Rick Engebretson on February 10, 2014

Very disturbing is the fact that the propane shortage wasn’t mentioned. The Minnesota Farmers’ Union has very publicly asked for answers regarding propane status and future. The silence is deafening.

Dan Cross-Call's picture
Dan Cross-Call on February 14, 2014

Another big change in the last year: The need to remake utility business models has gone from fringe discussions to the mainstream. For example, Brookings held a “Future of Electric Utilities” panel last week in Washington. Utility of the Future panel at 2013 MIT conference came at an inflection point!

ralpph allen's picture
ralpph allen on February 14, 2014


Money now being spent on expensive dead end Hot Fusion power technology.  If this money was spent for the last 50 years on other technologies we would not have the energy problems that exist now.  A couple of well known technologies have been suppressed by the carbon industry.  

The oldest is called  Molten Salt Reactor (MSR) which was prototyped from the 60s into the mid 70s.  This would use nuclear material and thorium in a vat that would burn 97% of the material instead of the current 3% of light water reactors.  The waste would have a half life of 300 years instead of 10,000.  It would consume cheap abundant thorium and could be used to burn up spent nuclear material.  It is inherently fail safe an when the power dies so will the reaction.  Given its inherent safety the expensive domes and triple redundancy facility does not need to be built and the plant size can be smaller drastically reducing construction costs. The US is blocked from funding further development so the Chinese have 300 PhD’s now moving forward using US research and so are the Norwegians.  Look up MSR and WAMSR.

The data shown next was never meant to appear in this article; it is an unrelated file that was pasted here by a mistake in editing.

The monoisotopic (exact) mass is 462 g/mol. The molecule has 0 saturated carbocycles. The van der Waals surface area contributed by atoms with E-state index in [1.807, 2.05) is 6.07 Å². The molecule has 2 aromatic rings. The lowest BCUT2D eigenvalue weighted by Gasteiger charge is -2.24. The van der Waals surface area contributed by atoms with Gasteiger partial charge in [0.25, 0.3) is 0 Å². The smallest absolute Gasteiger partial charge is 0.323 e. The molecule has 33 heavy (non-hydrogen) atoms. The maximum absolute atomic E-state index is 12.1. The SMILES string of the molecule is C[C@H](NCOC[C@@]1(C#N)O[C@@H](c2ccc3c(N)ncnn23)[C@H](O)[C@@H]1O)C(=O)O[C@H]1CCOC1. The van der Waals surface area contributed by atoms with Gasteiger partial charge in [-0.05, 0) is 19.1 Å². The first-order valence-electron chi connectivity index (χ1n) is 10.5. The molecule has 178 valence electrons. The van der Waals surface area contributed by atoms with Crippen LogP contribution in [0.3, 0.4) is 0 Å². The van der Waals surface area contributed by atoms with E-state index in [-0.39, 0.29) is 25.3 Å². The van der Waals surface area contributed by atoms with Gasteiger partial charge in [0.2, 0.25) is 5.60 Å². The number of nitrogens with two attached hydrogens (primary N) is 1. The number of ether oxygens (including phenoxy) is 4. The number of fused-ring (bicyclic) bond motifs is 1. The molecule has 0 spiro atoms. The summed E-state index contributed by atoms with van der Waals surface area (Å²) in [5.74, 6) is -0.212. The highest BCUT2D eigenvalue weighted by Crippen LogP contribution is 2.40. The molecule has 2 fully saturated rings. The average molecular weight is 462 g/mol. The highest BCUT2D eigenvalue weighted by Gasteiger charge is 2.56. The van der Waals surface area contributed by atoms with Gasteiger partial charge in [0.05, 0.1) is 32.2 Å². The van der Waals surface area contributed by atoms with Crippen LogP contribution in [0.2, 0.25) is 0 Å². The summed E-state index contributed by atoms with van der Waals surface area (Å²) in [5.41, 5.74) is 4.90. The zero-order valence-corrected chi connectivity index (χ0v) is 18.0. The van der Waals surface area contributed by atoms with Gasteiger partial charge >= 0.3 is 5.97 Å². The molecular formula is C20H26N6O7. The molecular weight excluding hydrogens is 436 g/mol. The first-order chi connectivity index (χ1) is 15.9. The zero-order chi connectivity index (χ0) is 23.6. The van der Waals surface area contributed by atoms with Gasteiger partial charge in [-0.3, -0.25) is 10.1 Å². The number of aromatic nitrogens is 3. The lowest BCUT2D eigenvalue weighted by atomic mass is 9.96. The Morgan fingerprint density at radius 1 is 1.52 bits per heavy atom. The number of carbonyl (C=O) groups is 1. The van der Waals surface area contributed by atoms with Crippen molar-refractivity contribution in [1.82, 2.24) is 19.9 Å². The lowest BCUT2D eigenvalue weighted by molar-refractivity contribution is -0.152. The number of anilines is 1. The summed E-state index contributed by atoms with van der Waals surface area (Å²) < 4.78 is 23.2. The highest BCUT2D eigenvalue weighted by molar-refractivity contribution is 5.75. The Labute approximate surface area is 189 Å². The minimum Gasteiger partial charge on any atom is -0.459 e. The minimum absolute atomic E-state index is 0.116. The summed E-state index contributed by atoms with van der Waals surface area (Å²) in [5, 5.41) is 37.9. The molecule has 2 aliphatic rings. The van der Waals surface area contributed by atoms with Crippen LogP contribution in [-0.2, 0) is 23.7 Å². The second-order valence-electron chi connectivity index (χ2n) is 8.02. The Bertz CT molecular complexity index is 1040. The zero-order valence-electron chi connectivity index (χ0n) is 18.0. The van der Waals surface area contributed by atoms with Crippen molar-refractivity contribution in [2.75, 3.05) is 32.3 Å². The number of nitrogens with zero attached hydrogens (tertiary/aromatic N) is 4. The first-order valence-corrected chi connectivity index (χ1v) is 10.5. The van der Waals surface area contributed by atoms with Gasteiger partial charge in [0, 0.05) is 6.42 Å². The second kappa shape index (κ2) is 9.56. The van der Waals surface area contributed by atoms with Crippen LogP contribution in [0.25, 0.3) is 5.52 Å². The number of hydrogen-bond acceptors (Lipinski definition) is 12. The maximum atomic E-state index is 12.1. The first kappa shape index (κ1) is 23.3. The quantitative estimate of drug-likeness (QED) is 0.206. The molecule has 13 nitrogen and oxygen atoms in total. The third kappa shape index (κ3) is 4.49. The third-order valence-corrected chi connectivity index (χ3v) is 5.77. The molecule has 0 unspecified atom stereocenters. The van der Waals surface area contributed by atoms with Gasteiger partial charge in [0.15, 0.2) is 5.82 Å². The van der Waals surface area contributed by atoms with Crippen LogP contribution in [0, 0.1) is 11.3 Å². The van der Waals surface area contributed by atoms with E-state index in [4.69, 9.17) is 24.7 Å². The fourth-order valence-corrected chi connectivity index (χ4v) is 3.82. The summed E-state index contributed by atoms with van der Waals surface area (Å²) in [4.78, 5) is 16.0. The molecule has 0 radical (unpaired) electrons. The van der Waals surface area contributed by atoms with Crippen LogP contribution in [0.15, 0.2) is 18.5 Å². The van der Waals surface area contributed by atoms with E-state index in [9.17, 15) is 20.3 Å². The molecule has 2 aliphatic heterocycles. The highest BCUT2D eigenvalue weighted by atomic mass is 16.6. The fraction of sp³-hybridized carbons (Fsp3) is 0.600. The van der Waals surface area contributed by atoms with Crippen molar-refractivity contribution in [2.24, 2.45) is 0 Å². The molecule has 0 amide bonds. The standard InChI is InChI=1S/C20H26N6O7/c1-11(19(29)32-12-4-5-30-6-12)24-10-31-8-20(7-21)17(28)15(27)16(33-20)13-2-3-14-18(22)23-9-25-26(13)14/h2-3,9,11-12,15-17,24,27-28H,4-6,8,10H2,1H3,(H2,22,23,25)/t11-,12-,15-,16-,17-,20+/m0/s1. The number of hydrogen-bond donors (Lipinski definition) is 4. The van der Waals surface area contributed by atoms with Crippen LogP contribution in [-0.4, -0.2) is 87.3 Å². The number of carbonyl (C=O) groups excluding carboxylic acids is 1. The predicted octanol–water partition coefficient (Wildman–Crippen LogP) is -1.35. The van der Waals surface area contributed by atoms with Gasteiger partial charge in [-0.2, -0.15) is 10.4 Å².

Another technology was cold fusion that was looked at and dismissed by the same people who were building the hot fusion reactor called Tokamak.  They had a vested interest in seeing Cold Fusion discredited so they could receive their billion a year in R&D grants.  The Navy Research Labs went full force into this technology and 6 years ago filed a patient that was kept secret until recently.  This was another way to generate cheap energy that was sidetracked so the people in carbon based energy could continue to get richer.

A third technology that seems to be slow rolled in Critical Carbon Dioxide where carbon dioxide is pressurized to and heated to 350C and used instead of water for power generation.  It is 60% more efficient than water and uses 1/10 as much space.  This technology would work well with concentrated solar and MSR.